Auckland's hospital admission rate for the highly contagious measles virus is up to four times more than expected, with Pacific people disproportionately affected.
Auckland's Regional Public Health Service says there have been 1307 confirmed cases of measles in the region, with South Auckland the worst affected area.
South Auckland has a large Pasifika population.
Numbers show Pasifika are about seven times more likely to catch the virus. An interim report on the Auckland measles outbreak this year to mid-September shows the ethnicity breakdown with Pasifika much more vulnerable (2.2 cases per 1,000 population), as are Māori (1.3 per 1,000 population) compared to NZ European/Other (0.3 per 1,000 population) and Asian (0.2 per 1,000 population).
The measles outbreak might have reached its peak already but the hospital admission rate is up to four times more than expected.
"The current measles outbreak is the largest in two decades in New Zealand and the proportion of people hospitalised in this outbreak, at 35-40 percent, is higher than anticipated (usually about 10 percent of cases are hospitalised)," the report said.
The authority's report analyses hospitalisations from the measles outbreak, to try and work out who is getting sick and what complications the disease is causing.
Medical Officer of Health William Rainger said hospitalisations from potentially serious complications of measles were a worry with more admissions during this outbreak than in the past.
Dr Rainger said family doctors continued to see cases from all across Auckland, but the majority of new cases were still in South Auckland.
The age distribution pattern has been consistent, with measles mainly seen in children under five years-old and he was hopeful the worst was over.
"The greatest number of cases in any given week was in the last week of August. So we're still seeing fewer cases per week than that week in August. So that supports us continuing to be cautiously optimistic that we may have reached the peak of this outbreak."
But Dr Rainger said the lag effect of the school holidays and the two week incubation period of virus transmission may yet cause a further spike in numbers.
Karen Bartholomew, director of Health Outcomes for the Waitematā and Auckland district health boards, said the current Auckland outbreak was the largest in 20 years.
Dr Batholemew said normal hospitalisation rates were predicted at 10 percent but during this outbreak 35 to 40 percent of people with measles were ending up in hospital.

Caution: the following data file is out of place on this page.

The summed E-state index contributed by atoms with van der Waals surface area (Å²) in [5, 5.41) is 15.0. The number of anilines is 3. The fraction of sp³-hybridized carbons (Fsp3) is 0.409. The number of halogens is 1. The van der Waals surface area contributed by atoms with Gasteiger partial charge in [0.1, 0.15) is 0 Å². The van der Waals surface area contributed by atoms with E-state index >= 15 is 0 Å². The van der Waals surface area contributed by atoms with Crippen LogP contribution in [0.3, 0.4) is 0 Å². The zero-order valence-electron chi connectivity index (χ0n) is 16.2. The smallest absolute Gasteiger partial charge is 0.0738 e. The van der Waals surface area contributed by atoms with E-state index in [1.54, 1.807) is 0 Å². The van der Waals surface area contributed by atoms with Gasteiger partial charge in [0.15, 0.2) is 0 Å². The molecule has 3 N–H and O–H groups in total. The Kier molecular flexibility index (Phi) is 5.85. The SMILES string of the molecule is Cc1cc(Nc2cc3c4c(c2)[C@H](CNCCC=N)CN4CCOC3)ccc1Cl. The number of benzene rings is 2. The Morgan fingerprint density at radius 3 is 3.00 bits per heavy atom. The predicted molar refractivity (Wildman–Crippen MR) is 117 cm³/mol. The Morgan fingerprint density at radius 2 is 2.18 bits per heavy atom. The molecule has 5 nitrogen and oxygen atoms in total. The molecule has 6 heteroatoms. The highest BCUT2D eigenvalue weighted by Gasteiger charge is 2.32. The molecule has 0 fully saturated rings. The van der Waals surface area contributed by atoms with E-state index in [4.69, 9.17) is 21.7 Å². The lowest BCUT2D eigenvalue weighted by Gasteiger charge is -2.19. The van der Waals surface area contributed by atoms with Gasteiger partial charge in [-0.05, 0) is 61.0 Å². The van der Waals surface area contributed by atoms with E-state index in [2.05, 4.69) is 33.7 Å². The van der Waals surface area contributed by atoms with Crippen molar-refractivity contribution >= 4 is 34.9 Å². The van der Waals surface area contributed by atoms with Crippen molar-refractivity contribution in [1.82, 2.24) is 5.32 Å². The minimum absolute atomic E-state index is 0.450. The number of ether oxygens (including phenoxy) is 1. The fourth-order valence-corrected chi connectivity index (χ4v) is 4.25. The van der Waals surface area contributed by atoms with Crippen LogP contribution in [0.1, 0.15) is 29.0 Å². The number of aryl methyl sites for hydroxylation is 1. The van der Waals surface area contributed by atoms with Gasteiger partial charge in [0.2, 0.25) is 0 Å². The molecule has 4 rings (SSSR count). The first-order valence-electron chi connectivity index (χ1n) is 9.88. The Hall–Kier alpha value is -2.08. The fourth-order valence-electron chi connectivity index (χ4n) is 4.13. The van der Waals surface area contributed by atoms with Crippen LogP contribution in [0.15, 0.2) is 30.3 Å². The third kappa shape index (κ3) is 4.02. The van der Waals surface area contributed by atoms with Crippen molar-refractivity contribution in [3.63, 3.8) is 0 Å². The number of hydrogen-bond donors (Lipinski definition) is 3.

"The hospitalisation rate was much higher for those aged zero to four, which we did expect, and that's 52 percent, so certainly much higher. Hospitalisation rate for Maori was 41 percent, and for Pacific was 37, so also higher for those groups. And Counties Manukau had the highest number of hospitalisations and that was expected also."
Dr Bartholomew said the high admission rate appeared to be partly because more measles cases were in young children under 4 years-old.
All cases needing hospital care were considered 'serious' by those analysing the data, but 22 percent were categorised as 'further complicated' and needed a longer hospital stay and sometimes intensive care, she said.
Sixty five people became sick with pneumonia from their measles infection and three of those patients also developed encephalitis, with these rates higher than expected number for both conditions. There were no deaths from measles complications.
However, five pregnant women were hospitalised in Auckland with two foetal deaths potentially related to maternal measles.
Dr Rainger said stillbirths, miscarriages and low birth weight, were all possible complications of measles in pregnancy.
It was understandably worrying for pregnant women in Auckland.
"But I want to make it quite clear that the likelihood of a woman who's pregnant being exposed to measles and their risk of developing measles is no greater than any other person in the Auckland population. And so any individual is at relatively low risk of actually developing measles."
Dr Rainger said all expectant mothers were routinely tested for rubella and if they were immune to that, they were also likely to be immune to measles.
Any pregnant women concerned about measles are asked to seek advise and care from their lead maternity provider and family doctor.
Babies under six months, pregnant women, and people with compromised immune systems, are not able to be vaccinated, and they rely on 'herd immunity' from others being vaccinated.
Another 100,000 doses of MMR (Measles Mumps and Rubella) vaccine are expected to arrive into New Zealand soon.
People who went to the memorial service for Tongan Prime Minister 'Akilisi Pohiva two weeks ago had been advised to be vigilant for symptoms of the highly infectious disease.
Meanwhile, the World Health Organisation is concerned the New Zealand outbreak may transmit to the Pacific Island nations and it warns travellers to get immunised two weeks prior to travel if unsure of their vaccination status.